The signs of spring and our own spring-like behaviours have been all around us.  My squirrel-planted lawn Tulips have sprouted – they’re up about five inches already.  Our Crab Apples have buds that look ready to burst.  My Daisies are up about three inches. The winter tires have been taken off the car.  The snowblower and shovels packed away.  Our winter boots have been cleaned and stored in the basement.  In short, we were finished with winter!  

URGH!  This morning, the snowblower had to be retrieved from beneath the garage stairs; the plough had delivered an enormous pile of snow and ice at the foot of our driveway, plus the (seemingly) miles of sidewalk around our home needed clearing.  The shovel was out too – in order to move the unwanted and despised piles of wet, slushy, semi-frozen mess from the front steps and the dog run.  It.  Was.  Heavy.  We live in Canada; this weather system shouldn’t have been so surprising or hard to bear, but it was!  Winter’s last (please!) hurrah was both disappointing and a little demoralizing.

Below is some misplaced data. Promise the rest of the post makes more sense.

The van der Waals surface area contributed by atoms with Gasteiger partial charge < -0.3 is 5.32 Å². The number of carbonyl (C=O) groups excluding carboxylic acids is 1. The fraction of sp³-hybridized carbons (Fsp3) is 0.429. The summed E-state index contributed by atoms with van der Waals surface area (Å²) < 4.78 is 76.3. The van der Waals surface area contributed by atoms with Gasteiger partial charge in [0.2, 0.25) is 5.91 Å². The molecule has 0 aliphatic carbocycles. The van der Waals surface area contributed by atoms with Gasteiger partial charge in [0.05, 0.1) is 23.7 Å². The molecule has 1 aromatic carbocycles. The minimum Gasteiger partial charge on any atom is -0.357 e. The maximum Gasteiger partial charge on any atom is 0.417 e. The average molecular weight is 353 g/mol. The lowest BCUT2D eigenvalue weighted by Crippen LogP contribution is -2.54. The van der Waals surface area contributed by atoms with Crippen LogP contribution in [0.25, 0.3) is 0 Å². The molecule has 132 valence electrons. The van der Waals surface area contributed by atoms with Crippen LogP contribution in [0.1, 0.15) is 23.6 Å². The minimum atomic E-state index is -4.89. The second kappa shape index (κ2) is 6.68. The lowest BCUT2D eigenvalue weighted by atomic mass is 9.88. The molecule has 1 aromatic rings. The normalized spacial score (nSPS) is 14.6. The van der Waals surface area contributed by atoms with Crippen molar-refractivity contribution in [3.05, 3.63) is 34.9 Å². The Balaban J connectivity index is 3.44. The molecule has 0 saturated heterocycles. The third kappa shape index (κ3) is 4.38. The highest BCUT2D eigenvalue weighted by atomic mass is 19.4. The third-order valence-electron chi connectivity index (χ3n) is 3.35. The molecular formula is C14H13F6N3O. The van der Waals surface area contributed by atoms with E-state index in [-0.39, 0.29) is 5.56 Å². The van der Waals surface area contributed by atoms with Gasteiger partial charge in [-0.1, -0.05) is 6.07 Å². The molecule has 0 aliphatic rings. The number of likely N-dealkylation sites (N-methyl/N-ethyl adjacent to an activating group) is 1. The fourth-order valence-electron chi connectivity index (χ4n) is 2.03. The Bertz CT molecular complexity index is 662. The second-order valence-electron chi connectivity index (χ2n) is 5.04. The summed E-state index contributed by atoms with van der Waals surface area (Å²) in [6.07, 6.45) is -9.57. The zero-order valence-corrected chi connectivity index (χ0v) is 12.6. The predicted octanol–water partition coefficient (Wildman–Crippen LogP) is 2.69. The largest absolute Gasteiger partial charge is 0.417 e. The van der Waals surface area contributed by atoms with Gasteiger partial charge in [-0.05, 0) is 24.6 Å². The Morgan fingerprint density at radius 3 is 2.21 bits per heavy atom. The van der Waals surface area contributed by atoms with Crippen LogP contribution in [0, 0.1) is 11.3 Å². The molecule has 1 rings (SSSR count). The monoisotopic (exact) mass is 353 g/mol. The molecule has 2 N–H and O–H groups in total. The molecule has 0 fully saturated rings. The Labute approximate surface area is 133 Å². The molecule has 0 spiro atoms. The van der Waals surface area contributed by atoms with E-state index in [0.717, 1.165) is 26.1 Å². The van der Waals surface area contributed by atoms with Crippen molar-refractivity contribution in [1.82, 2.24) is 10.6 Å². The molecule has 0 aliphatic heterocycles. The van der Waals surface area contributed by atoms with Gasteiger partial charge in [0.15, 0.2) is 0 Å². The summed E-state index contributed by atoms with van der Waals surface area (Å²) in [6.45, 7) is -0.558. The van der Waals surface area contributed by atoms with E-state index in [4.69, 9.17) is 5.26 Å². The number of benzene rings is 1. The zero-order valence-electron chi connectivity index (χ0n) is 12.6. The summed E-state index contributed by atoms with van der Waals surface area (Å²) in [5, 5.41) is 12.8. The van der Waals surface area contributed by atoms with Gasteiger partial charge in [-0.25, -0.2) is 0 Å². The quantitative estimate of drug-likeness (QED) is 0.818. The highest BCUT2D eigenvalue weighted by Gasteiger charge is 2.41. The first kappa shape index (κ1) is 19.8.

Please, Mama Nature, please!  Let us have spring soon!  We strugglin’ here in this arctic air…  It’s time and we’re ready!  My skin has forgotten how delightful spring feels; so far, the April temperatures have not been sweet, or brisk, or fresh, and certainly not balmy – the air has had a frosty enough bite to take a chunk out of your cheeks.  Rather than knocking at our door, spring is loitering south of the Mason-Dixon and you southerners need to cough it up… It’s our turn!  

’Til next time, y’all…